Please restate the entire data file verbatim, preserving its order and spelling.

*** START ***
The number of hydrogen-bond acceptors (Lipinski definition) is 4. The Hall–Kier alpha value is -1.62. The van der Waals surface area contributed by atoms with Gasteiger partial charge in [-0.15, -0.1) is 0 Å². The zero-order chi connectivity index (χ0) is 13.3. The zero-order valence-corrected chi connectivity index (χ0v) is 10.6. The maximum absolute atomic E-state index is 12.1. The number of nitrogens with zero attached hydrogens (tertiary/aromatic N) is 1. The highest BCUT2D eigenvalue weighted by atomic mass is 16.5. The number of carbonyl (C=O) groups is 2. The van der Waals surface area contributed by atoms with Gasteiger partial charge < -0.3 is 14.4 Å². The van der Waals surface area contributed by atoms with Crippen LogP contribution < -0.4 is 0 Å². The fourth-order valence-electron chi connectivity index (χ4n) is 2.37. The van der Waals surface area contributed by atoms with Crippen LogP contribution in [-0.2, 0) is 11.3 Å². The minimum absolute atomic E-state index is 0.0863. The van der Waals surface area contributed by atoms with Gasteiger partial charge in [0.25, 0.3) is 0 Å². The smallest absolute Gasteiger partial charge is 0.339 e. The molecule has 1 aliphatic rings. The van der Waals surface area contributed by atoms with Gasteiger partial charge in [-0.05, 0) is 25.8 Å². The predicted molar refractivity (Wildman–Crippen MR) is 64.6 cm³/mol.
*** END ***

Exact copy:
The number of hydrogen-bond acceptors (Lipinski definition) is 4. The Hall–Kier alpha value is -1.62. The van der Waals surface area contributed by atoms with Gasteiger partial charge in [-0.15, -0.1) is 0 Å². The zero-order chi connectivity index (χ0) is 13.3. The zero-order valence-corrected chi connectivity index (χ0v) is 10.6. The maximum absolute atomic E-state index is 12.1. The number of nitrogens with zero attached hydrogens (tertiary/aromatic N) is 1. The highest BCUT2D eigenvalue weighted by atomic mass is 16.5. The number of carbonyl (C=O) groups is 2. The van der Waals surface area contributed by atoms with Gasteiger partial charge < -0.3 is 14.4 Å². The van der Waals surface area contributed by atoms with Crippen LogP contribution < -0.4 is 0 Å². The fourth-order valence-electron chi connectivity index (χ4n) is 2.37. The van der Waals surface area contributed by atoms with Crippen LogP contribution in [-0.2, 0) is 11.3 Å². The minimum absolute atomic E-state index is 0.0863. The van der Waals surface area contributed by atoms with Gasteiger partial charge in [0.25, 0.3) is 0 Å². The smallest absolute Gasteiger partial charge is 0.339 e. The molecule has 1 aliphatic rings. The van der Waals surface area contributed by atoms with Gasteiger partial charge in [-0.05, 0) is 25.8 Å². The predicted molar refractivity (Wildman–Crippen MR) is 64.6 cm³/mol.